By Rob Shaul
“SF45” is an acronym for “Strength and Fitness 45” and this programming is designed for older tactical and other high impact athletes in the 45-55 age range.
I first started experimenting with developing programming for guys my age (I’m almost 49) a couple years ago, had to move away from it for a time, but am now back at it.
I’ve been doing my own programing for nearly 15 years now – 10 as a professional strength and conditioning coach. No one has done more sandbag getup, step ups, leg blasters, etc. than me … and honestly I’m feeling it. Not in my muscles – but in my joints and interest.
My knees began aching occasionally when I was 44 and now are a significant consideration. I’ve written about this before, but what it means from a programming perspective is heavy front and back squats are simply uncomfortable. I’m not alone, two other of MTI’s long term lab rats, Cody (45) and James (41) are the same. Lunges and hinges are fine, but squats don’t feel good.
Interest is another issue. We like endurance work, and the long gym-based endurance and chassis integrity grinds, but are not super interested in hard, the hard, intense multi-modal power clean to burpee – esq work capacity events of our “youth” (I started the gym when I was 38). Shuttle sprints are okay.
Interest also affects the time we want to spend in the gym training. In my 20’s I’d do 90-minute gym sessions 6 days a week and couldn’t get enough. Now in my late 40’s 2-3 day/week is more than plenty. I still love the weightroom, but I’ve come to enjoy training endurance outside as much. Plus, the endurance work we do transfers better to our recreational pursuits … backcountry hunting, backcountry skiing, mountain biking, alpine climbing … mountain sports in general.
These changes doesn’t mean this programming is “easy.” Sometimes we let millennials train with us just to make us feel good when we crush them doing bench press, or lap them during gym-based endurance efforts. But it is different … perhaps more mature own way.
SF45 Programming has the following general characteristics:
Heavy, Low Volume Strength – think heavy barbel and 1-3 reps per set. The goal is to increase or maintain relative strength (strength per bodyweight) in the most efficient manner possible. Some SF45 cycles will feature bodyweight strength training, but none will include moderately loaded free weight strength training in the 5-12 reps per set range. This is to avoid unnecessary joint impact.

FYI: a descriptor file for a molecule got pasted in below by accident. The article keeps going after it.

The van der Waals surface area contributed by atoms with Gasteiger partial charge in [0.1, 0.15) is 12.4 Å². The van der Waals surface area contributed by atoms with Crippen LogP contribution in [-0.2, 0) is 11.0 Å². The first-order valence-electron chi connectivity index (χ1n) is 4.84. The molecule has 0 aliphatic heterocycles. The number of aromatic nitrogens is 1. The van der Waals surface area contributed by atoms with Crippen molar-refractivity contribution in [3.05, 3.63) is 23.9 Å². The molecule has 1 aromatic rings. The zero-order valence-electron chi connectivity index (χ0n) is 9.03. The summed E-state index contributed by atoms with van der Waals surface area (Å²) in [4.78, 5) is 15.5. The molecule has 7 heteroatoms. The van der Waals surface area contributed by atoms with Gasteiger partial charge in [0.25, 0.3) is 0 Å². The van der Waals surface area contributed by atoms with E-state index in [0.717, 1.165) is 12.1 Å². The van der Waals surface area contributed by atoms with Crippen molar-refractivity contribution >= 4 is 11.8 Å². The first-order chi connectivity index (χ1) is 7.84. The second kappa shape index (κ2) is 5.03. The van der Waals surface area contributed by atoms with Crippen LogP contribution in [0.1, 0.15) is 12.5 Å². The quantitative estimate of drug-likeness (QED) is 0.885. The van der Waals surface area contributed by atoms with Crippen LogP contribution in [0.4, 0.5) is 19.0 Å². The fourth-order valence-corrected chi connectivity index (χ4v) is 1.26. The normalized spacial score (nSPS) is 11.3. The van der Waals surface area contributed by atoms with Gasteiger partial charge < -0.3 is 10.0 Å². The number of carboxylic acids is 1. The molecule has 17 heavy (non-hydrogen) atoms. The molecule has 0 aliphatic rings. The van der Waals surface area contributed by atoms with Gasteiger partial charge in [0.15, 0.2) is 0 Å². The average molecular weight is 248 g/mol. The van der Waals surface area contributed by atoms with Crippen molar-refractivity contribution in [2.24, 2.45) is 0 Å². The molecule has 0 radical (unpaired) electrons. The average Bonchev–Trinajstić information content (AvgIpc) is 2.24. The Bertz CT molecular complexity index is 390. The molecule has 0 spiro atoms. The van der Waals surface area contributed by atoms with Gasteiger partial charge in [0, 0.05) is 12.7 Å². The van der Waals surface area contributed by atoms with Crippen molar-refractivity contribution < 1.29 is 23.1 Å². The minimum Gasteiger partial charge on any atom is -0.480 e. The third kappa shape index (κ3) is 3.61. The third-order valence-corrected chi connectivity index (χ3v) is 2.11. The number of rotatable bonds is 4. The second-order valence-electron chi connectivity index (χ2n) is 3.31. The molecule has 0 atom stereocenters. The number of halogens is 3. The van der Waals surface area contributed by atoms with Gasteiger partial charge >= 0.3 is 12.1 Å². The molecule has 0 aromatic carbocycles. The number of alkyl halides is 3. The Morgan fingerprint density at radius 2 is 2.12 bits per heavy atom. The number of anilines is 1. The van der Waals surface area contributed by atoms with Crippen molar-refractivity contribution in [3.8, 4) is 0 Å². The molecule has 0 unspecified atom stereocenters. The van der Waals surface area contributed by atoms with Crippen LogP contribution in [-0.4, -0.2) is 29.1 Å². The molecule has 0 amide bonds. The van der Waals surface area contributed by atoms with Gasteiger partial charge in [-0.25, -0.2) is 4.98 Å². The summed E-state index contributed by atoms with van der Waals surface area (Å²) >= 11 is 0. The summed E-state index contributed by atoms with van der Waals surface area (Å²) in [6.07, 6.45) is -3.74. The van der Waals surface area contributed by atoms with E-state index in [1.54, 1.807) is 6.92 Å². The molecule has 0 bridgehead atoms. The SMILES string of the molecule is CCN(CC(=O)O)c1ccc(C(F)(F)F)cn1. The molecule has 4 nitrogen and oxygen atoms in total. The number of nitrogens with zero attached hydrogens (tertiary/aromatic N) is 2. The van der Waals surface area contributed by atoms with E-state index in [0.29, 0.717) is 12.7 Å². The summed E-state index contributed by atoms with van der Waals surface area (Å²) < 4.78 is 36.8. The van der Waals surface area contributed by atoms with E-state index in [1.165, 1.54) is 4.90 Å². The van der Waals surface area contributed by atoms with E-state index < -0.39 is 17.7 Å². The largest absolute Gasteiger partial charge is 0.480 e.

The heavy, low volume strength Strength Programming in SF45 Delta breaks from Alpha, Bravo and Charlie in that the plan steps away from heavy, low-volume barbell-based strength training to focus exclusively on bodyweight strength training.
Endurance – Recreationally, most activities for athletes in this age range are outside and have a strong endurance component – biking, hunting, trail running, hiking, alpine climbing, etc. As well, for experienced athletes who’ve spent decades throwing iron around in gyms, the appeal of training inside wanes. Endurance programming includes assessment based intervals at a threshold pace, long distance intervals at an easy pace, and gym-based endurance training. This programming may include rucking and ruck running, as well as loaded step ups.
Chassis Integrity – MTI’s mid-section training methodology aims at building transferable mid-section strength and strength endurance. Four movements are emphasized: Rotation, Anti-Rotation, Total Body and Extension. Chassis Integrity can be trained in focused circuits, as well as in complementary gym-based endurance events.
Non-high Impact Work Capacity – In this age group, gone are the days of hard, intense, high impact multi-modal gym-based work capacity programming. For day to day training, the interest and need for this type of fitness is not worth the joint impact. Work capacity training is limited to lower impact gym exercises and shuttle sprints.
Deep Loaded Squat Avoidance – For our over-40 lab rats, it’s nearly impossible to do heavy back or front squats without limited joint pain. Lower body strength training in these cycles will focus on lunges, hinge lifts and bodyweight or lightly loaded complexes.
SF Packet Training Plans:
Four SF45 plans are included in the SF45 Packet. Each SF45 plan is a 6x/week, 7 week training plan. Week 7 of each plan is an unload week, so the plans may be run back-to-back.
Click the links below and see the following chart for more specifics on each plan.
1) SF45 Alpha
2) SF45 Bravo
3) SF45 Charlie
4) SF45 Delta
What order should the plans be completed it?
We recommend the order listed above.
What Equipment is Required?
- Fully-equipped functional fitness gym including barbells/dumbells, plates, bumpers, rack, bench, plyo boxes, sandbag (40/60/80 pound)
- Stop watch with countdown interval timer.
- Optional – GPS running watch to make finding running/biking distance easy
Can I see sample training before purchase?
Click on the individual plan links below, then click the “Sample Training” page tab to see the entire first week of programming.
I have an Athlete’s Subscription to MTI. Are these plans included?
The $79 Price for the packet represents a 30% savings over purchasing the plans individually and saves you $39!